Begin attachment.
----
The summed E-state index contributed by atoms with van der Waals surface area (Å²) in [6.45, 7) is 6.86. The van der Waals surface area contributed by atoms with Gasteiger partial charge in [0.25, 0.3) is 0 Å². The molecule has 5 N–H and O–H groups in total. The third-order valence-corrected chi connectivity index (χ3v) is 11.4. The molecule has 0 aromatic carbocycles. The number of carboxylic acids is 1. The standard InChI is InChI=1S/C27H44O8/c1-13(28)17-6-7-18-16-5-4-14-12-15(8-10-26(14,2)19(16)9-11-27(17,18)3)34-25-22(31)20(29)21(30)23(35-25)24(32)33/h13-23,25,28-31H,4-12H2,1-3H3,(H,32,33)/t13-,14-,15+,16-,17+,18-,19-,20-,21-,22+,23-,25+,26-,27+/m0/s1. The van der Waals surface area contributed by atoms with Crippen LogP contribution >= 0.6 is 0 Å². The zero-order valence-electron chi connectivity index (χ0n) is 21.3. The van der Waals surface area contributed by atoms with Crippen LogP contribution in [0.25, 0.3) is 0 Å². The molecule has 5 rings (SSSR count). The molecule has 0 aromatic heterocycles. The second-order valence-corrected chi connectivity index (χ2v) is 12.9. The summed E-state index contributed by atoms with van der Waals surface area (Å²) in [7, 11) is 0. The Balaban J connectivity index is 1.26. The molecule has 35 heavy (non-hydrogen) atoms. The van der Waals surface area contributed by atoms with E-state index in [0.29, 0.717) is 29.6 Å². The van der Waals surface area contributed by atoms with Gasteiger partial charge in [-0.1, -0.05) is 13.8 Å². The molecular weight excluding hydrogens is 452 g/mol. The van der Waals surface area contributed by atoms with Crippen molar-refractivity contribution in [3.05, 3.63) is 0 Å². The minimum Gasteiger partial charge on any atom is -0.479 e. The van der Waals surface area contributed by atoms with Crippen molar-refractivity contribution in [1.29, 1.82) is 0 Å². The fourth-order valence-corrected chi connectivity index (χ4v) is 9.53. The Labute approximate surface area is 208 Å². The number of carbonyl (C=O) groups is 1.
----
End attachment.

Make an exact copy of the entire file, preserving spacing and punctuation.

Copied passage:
The summed E-state index contributed by atoms with van der Waals surface area (Å²) in [6.45, 7) is 6.86. The van der Waals surface area contributed by atoms with Gasteiger partial charge in [0.25, 0.3) is 0 Å². The molecule has 5 N–H and O–H groups in total. The third-order valence-corrected chi connectivity index (χ3v) is 11.4. The molecule has 0 aromatic carbocycles. The number of carboxylic acids is 1. The standard InChI is InChI=1S/C27H44O8/c1-13(28)17-6-7-18-16-5-4-14-12-15(8-10-26(14,2)19(16)9-11-27(17,18)3)34-25-22(31)20(29)21(30)23(35-25)24(32)33/h13-23,25,28-31H,4-12H2,1-3H3,(H,32,33)/t13-,14-,15+,16-,17+,18-,19-,20-,21-,22+,23-,25+,26-,27+/m0/s1. The van der Waals surface area contributed by atoms with Crippen LogP contribution >= 0.6 is 0 Å². The zero-order valence-electron chi connectivity index (χ0n) is 21.3. The van der Waals surface area contributed by atoms with Crippen LogP contribution in [0.25, 0.3) is 0 Å². The molecule has 5 rings (SSSR count). The molecule has 0 aromatic heterocycles. The second-order valence-corrected chi connectivity index (χ2v) is 12.9. The summed E-state index contributed by atoms with van der Waals surface area (Å²) in [7, 11) is 0. The Balaban J connectivity index is 1.26. The molecule has 35 heavy (non-hydrogen) atoms. The van der Waals surface area contributed by atoms with E-state index in [0.29, 0.717) is 29.6 Å². The van der Waals surface area contributed by atoms with Gasteiger partial charge in [-0.1, -0.05) is 13.8 Å². The molecular weight excluding hydrogens is 452 g/mol. The van der Waals surface area contributed by atoms with Crippen molar-refractivity contribution in [3.05, 3.63) is 0 Å². The minimum Gasteiger partial charge on any atom is -0.479 e. The van der Waals surface area contributed by atoms with Crippen molar-refractivity contribution in [1.29, 1.82) is 0 Å². The fourth-order valence-corrected chi connectivity index (χ4v) is 9.53. The Labute approximate surface area is 208 Å². The number of carbonyl (C=O) groups is 1.